Last year when someone I work with was talking up the benefits of corn ethanol I did a quick analysis. If you plant corn in all the arable land in the US you only get enough energy to run our automobiles for about 45 days. And as I mentioned above I didn’t include the fertilizer and waste treatment.

Biofuels are a way of converting solar energy into chemical energy that then gets converted into mechanical energy when burned in an engine. A very inefficient process. Oil and coal are similarly chemical energy that was converted from solar energy over periods of many millions of years. (And yes even less efficient than biofuels.)

So to have truly renewable energy sources we would need to produce as much energy each year as we use. Almost impossible with the technologies we have today.


Well...so I guess thats it....why even try.

We used to say the same thing about film in the printing industry. Turns out the people who got in on the ground floor were the ones who survived the evolution of the industry. Now there is no film (or very, very little) and the people who didn't retrain are left holding the bag.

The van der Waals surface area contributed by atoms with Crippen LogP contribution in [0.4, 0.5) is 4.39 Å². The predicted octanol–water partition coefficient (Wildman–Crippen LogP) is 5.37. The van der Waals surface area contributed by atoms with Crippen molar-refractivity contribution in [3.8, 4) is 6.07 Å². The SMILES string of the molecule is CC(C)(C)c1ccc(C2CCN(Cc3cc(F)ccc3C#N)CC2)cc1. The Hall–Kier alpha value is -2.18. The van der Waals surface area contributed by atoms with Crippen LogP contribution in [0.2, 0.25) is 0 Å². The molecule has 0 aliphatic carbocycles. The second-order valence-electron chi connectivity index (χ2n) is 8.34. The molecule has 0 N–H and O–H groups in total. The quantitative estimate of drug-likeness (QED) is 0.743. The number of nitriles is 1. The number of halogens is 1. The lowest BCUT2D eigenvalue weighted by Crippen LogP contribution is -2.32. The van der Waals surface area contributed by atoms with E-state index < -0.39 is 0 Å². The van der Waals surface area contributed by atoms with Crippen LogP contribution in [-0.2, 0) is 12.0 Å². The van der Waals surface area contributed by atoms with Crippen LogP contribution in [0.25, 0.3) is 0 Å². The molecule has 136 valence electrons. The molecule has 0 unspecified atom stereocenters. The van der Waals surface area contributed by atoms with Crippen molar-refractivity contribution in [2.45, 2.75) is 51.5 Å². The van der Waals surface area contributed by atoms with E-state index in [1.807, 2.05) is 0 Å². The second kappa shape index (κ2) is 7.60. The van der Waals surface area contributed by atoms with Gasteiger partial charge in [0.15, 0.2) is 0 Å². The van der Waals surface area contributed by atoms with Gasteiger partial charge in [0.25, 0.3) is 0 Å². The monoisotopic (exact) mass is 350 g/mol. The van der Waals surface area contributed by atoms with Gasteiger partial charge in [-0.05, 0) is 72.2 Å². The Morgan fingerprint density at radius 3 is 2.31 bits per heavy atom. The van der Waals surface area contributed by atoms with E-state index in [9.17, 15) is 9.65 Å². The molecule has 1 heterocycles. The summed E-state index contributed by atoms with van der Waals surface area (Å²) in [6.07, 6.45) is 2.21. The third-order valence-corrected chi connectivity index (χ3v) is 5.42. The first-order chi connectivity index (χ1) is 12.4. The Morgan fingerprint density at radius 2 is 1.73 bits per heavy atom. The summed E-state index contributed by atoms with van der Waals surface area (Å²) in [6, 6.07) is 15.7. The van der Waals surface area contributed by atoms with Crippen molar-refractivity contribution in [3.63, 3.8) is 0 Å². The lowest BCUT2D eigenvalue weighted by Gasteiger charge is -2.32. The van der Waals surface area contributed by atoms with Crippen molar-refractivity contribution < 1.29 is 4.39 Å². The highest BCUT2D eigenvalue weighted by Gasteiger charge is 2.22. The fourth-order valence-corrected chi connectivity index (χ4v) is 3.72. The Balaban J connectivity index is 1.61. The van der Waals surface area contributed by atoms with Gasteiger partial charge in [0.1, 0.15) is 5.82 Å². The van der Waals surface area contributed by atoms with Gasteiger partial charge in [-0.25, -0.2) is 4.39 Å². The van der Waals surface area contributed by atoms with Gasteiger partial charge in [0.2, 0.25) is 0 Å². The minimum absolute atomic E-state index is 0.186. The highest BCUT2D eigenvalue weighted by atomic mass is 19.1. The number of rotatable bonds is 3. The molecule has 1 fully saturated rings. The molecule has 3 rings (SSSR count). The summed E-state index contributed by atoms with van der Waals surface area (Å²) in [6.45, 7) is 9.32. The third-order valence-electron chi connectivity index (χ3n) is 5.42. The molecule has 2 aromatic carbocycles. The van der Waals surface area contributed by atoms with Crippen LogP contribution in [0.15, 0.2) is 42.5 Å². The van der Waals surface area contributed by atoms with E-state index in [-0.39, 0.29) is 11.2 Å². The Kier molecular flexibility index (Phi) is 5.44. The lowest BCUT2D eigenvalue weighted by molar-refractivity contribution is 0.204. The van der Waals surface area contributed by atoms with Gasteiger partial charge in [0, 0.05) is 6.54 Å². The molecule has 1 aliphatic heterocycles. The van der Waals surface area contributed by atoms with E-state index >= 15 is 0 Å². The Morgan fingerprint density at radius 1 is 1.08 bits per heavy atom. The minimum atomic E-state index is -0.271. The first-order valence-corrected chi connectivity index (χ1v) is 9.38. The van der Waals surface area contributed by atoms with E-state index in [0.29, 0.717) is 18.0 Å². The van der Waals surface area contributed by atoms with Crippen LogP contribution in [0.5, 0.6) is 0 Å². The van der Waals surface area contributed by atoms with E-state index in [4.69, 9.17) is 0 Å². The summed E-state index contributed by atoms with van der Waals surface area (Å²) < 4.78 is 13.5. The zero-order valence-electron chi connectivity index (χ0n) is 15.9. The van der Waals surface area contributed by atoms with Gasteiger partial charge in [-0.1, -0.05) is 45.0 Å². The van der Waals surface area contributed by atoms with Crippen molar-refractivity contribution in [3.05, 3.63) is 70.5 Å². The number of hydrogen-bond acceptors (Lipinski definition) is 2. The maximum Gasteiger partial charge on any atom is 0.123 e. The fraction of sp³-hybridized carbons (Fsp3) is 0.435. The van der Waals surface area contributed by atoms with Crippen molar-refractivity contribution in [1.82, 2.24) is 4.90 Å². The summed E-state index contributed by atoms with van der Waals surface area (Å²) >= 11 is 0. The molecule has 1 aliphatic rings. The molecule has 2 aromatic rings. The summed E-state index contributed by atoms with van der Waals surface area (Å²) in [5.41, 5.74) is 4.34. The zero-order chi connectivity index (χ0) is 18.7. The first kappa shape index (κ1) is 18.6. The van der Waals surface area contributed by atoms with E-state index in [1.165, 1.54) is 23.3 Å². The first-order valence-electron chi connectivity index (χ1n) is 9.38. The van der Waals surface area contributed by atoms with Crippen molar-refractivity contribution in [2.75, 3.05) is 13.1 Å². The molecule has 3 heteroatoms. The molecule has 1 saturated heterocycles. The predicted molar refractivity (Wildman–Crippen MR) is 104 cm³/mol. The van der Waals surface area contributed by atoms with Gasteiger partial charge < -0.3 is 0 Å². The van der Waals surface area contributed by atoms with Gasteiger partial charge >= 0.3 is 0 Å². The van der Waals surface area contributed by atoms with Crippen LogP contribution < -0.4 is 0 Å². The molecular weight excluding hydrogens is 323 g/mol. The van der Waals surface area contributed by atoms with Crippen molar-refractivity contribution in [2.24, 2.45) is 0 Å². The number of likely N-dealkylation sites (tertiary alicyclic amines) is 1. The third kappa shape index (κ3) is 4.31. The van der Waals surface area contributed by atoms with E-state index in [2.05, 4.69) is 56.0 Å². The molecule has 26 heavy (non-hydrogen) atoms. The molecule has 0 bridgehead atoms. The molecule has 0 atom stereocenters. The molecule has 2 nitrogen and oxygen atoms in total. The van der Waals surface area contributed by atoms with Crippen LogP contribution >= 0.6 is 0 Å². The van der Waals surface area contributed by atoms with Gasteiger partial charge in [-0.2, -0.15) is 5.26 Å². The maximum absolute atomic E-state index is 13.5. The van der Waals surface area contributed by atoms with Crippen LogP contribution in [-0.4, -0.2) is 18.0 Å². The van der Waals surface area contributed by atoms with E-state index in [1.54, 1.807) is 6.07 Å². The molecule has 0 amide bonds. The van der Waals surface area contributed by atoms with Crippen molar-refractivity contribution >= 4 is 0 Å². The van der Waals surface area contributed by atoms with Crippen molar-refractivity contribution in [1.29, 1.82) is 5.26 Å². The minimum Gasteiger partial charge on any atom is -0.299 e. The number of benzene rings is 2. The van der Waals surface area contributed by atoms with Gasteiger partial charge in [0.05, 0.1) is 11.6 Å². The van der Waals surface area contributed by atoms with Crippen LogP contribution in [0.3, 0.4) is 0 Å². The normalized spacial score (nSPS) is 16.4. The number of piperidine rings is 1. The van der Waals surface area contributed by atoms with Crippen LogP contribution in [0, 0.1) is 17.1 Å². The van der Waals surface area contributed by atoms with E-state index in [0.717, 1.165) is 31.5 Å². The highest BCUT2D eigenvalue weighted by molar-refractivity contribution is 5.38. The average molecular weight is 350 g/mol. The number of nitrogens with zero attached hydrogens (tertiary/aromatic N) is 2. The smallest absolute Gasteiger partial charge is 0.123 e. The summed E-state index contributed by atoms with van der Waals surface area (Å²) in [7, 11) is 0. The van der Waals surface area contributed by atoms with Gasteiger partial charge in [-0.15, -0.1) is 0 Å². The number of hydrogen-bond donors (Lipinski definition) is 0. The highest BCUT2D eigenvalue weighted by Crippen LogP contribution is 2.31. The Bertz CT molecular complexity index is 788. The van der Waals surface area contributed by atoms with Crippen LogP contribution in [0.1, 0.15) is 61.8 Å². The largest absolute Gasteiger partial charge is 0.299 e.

The evolution of science based technoligiesare an expensive process but usually in the long-run the benefits outweigh the risks.

Posted on: 2008/2/11 9:09
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Re: Biofuels
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Tabasco,

Did you listen to the program? The commentator makes the same points you do. The grain and switch grass ideas were criticized because of it. The waste gasification, however, shows great promise because it's material we need to produce anyway. The waste biofuel is produced from food waste and other organic waste that we would need to produce (such as food, scrap lumber, paper, packaging... etc.) Plus, it is much more productive, since the energy that is needed to produce it can be created from the inputs themselves (after a bit of a startup "spark")